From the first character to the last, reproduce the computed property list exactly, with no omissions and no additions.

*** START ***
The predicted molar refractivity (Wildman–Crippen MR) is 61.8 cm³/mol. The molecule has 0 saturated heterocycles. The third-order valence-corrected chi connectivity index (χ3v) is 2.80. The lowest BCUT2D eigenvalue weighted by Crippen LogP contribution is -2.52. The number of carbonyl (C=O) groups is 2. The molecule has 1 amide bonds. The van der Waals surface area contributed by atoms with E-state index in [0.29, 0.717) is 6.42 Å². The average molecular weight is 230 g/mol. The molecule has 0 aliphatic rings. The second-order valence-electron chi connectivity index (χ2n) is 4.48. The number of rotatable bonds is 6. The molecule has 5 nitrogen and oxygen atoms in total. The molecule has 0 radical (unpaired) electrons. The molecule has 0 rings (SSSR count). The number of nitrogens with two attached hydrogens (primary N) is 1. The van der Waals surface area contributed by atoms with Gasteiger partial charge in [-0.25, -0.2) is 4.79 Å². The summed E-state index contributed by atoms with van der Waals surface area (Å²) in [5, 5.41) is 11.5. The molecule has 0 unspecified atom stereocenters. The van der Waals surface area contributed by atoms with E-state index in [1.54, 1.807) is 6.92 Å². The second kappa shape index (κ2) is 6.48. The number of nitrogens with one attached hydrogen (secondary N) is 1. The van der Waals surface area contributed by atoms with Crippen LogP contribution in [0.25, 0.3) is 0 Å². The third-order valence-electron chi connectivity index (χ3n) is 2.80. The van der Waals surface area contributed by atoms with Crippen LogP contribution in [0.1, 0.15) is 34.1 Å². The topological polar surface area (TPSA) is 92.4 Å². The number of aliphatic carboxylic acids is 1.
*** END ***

The predicted molar refractivity (Wildman–Crippen MR) is 61.8 cm³/mol. The molecule has 0 saturated heterocycles. The third-order valence-corrected chi connectivity index (χ3v) is 2.80. The lowest BCUT2D eigenvalue weighted by Crippen LogP contribution is -2.52. The number of carbonyl (C=O) groups is 2. The molecule has 1 amide bonds. The van der Waals surface area contributed by atoms with E-state index in [0.29, 0.717) is 6.42 Å². The average molecular weight is 230 g/mol. The molecule has 0 aliphatic rings. The second-order valence-electron chi connectivity index (χ2n) is 4.48. The number of rotatable bonds is 6. The molecule has 5 nitrogen and oxygen atoms in total. The molecule has 0 radical (unpaired) electrons. The molecule has 0 rings (SSSR count). The number of nitrogens with two attached hydrogens (primary N) is 1. The van der Waals surface area contributed by atoms with Gasteiger partial charge in [-0.25, -0.2) is 4.79 Å². The summed E-state index contributed by atoms with van der Waals surface area (Å²) in [5, 5.41) is 11.5. The molecule has 0 unspecified atom stereocenters. The van der Waals surface area contributed by atoms with E-state index in [1.54, 1.807) is 6.92 Å². The second kappa shape index (κ2) is 6.48. The number of nitrogens with one attached hydrogen (secondary N) is 1. The van der Waals surface area contributed by atoms with Crippen LogP contribution in [0.25, 0.3) is 0 Å². The third-order valence-electron chi connectivity index (χ3n) is 2.80. The van der Waals surface area contributed by atoms with Crippen LogP contribution in [0.1, 0.15) is 34.1 Å². The topological polar surface area (TPSA) is 92.4 Å². The number of aliphatic carboxylic acids is 1.